The preceding provisions shall not, however, in any way impair the right of a State to enforce such laws as it deems necessary to control the use of property in accordance with the general interest or to secure the payment of taxes or other contributions or penalties.”

The Government submitted that the authorities had not been obliged to calculate and pay subsidies for the year 1999 on a monthly or other basis, all these subsidies having been eventually paid according to the time-table established by the decree of 13 December 1999.

The applicants disagreed, claiming that subsidies for the year 1999 should have been calculated and paid to them every month of that year.

The case appears to warrant rejection on the non-exhaustion basis (Article 35 § 1 of the Convention) to the extent that it has been brought by other persons than the group of 21 applicants who applied to a court to defend their claims about the delay in the payment of subsidies for the year 1999. Furthermore, in accordance with Article 35 § 1 of the Convention, only one of the applicants, FB, can be considered as having exhausted all domestic remedies in appealing against the first instance decision  
of 9 March 2000. However, even the application brought by FB would appear to be presented out of time, the final decision in his case being taken on 2 May 2000, while the application being introduced only on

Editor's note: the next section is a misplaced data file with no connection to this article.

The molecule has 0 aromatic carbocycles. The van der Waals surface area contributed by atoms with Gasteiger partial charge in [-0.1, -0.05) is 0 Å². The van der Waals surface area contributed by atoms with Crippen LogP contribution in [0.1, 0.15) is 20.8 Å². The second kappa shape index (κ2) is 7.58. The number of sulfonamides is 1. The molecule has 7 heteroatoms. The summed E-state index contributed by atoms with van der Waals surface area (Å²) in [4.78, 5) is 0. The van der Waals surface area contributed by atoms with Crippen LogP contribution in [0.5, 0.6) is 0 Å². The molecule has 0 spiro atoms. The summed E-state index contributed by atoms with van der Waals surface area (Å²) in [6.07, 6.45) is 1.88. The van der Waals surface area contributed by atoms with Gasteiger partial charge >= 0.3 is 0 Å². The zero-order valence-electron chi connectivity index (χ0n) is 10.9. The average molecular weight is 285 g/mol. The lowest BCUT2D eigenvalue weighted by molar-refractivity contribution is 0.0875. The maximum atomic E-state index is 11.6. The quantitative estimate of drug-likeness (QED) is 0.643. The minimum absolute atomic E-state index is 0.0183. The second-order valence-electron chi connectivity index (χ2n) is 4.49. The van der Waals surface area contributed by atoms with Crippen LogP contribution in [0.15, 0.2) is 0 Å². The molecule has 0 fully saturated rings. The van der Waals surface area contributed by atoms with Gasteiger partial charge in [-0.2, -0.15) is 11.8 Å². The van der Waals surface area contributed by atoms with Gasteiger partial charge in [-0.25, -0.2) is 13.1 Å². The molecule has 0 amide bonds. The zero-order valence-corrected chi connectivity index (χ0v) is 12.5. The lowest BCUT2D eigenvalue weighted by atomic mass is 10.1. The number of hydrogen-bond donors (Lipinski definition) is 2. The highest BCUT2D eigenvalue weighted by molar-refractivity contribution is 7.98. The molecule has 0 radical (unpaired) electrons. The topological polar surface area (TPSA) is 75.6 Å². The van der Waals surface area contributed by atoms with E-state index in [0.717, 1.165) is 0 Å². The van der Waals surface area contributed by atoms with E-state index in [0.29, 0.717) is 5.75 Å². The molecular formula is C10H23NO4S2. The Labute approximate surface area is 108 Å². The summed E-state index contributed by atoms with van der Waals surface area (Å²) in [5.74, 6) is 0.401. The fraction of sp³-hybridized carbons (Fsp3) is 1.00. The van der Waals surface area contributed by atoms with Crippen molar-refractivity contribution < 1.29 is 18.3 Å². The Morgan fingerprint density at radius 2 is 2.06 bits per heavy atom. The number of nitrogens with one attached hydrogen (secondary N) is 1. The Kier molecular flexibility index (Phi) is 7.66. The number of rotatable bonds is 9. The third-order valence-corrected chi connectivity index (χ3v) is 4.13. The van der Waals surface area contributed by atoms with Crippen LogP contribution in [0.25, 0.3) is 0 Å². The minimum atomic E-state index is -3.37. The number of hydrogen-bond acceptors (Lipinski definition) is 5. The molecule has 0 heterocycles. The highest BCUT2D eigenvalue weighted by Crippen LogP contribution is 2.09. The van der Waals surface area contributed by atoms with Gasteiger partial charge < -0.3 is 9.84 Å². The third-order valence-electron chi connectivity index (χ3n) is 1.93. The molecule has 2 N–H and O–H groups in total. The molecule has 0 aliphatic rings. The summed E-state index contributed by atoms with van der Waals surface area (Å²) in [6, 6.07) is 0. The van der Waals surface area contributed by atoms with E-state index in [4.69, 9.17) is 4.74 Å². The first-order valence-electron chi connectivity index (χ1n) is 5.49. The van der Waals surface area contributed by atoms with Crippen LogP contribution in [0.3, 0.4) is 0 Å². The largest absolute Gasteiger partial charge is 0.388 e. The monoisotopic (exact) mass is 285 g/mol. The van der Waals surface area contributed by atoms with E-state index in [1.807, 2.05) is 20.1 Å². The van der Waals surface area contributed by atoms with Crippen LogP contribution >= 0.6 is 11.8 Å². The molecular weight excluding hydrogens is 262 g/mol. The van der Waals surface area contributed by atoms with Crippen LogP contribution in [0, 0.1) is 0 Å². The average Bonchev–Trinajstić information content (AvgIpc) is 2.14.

6 March 2001, that is more than six months later. In any event, even assuming that the requirements of Article 35 § 1 were respected in the present case, the case should be declared inadmissible for the following reasons.

The Court reiterates that a “claim” can constitute a “possession” within the meaning of Article 1 of Protocol No. 1 if it is sufficiently established to be enforceable (see Jasiūnienė v. Lithuania, no. 41510/98, 6.3.2003, § 44). The Court therefore considers that the right to receive a pecuniary benefit, such as an agricultural subsidy, can be considered as a “possession” insofar as it is established to be based in domestic law.

The Court notes however that the applicants do not allege that the agricultural subsidies to which they are entitled under the law have not been calculated and paid to them. In fact, the applicants do not deny that all the requested subsidies for the year 1999 have been paid to them (see the ‘Facts’ part above). The applicants’ complaint is limited to the allegation that the authorities were obliged to calculate and pay subsidies requested in 1999 on a monthly basis in the course of that year, and that the authorities failed that obligation.